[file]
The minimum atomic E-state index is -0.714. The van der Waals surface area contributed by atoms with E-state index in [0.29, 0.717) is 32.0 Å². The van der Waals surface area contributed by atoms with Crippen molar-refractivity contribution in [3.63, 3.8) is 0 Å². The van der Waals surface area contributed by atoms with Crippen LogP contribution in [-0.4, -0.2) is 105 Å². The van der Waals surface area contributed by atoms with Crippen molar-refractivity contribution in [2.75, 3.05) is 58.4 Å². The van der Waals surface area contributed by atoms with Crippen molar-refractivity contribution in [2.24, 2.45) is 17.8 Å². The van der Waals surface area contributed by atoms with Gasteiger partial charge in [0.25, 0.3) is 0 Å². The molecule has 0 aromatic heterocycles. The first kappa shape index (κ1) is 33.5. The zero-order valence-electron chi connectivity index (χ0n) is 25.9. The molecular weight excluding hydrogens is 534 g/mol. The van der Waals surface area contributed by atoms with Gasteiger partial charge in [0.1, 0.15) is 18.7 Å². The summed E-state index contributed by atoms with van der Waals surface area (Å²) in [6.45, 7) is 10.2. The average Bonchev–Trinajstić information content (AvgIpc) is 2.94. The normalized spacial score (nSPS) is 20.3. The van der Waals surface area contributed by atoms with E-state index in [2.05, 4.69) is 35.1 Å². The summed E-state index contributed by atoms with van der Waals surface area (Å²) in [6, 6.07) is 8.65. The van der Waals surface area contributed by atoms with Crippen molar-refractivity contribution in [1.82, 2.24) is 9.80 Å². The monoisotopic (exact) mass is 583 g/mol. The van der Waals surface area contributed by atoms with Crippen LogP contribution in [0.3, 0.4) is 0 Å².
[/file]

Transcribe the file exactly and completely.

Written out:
The minimum atomic E-state index is -0.714. The van der Waals surface area contributed by atoms with E-state index in [0.29, 0.717) is 32.0 Å². The van der Waals surface area contributed by atoms with Crippen molar-refractivity contribution in [3.63, 3.8) is 0 Å². The van der Waals surface area contributed by atoms with Crippen LogP contribution in [-0.4, -0.2) is 105 Å². The van der Waals surface area contributed by atoms with Crippen molar-refractivity contribution in [2.75, 3.05) is 58.4 Å². The van der Waals surface area contributed by atoms with Crippen molar-refractivity contribution in [2.24, 2.45) is 17.8 Å². The van der Waals surface area contributed by atoms with Gasteiger partial charge in [0.25, 0.3) is 0 Å². The molecule has 0 aromatic heterocycles. The first kappa shape index (κ1) is 33.5. The zero-order valence-electron chi connectivity index (χ0n) is 25.9. The molecular weight excluding hydrogens is 534 g/mol. The van der Waals surface area contributed by atoms with Gasteiger partial charge in [0.1, 0.15) is 18.7 Å². The summed E-state index contributed by atoms with van der Waals surface area (Å²) in [6.45, 7) is 10.2. The average Bonchev–Trinajstić information content (AvgIpc) is 2.94. The normalized spacial score (nSPS) is 20.3. The van der Waals surface area contributed by atoms with E-state index in [2.05, 4.69) is 35.1 Å². The summed E-state index contributed by atoms with van der Waals surface area (Å²) in [6, 6.07) is 8.65. The van der Waals surface area contributed by atoms with Crippen molar-refractivity contribution in [1.82, 2.24) is 9.80 Å². The monoisotopic (exact) mass is 583 g/mol. The van der Waals surface area contributed by atoms with Crippen LogP contribution in [0.3, 0.4) is 0 Å².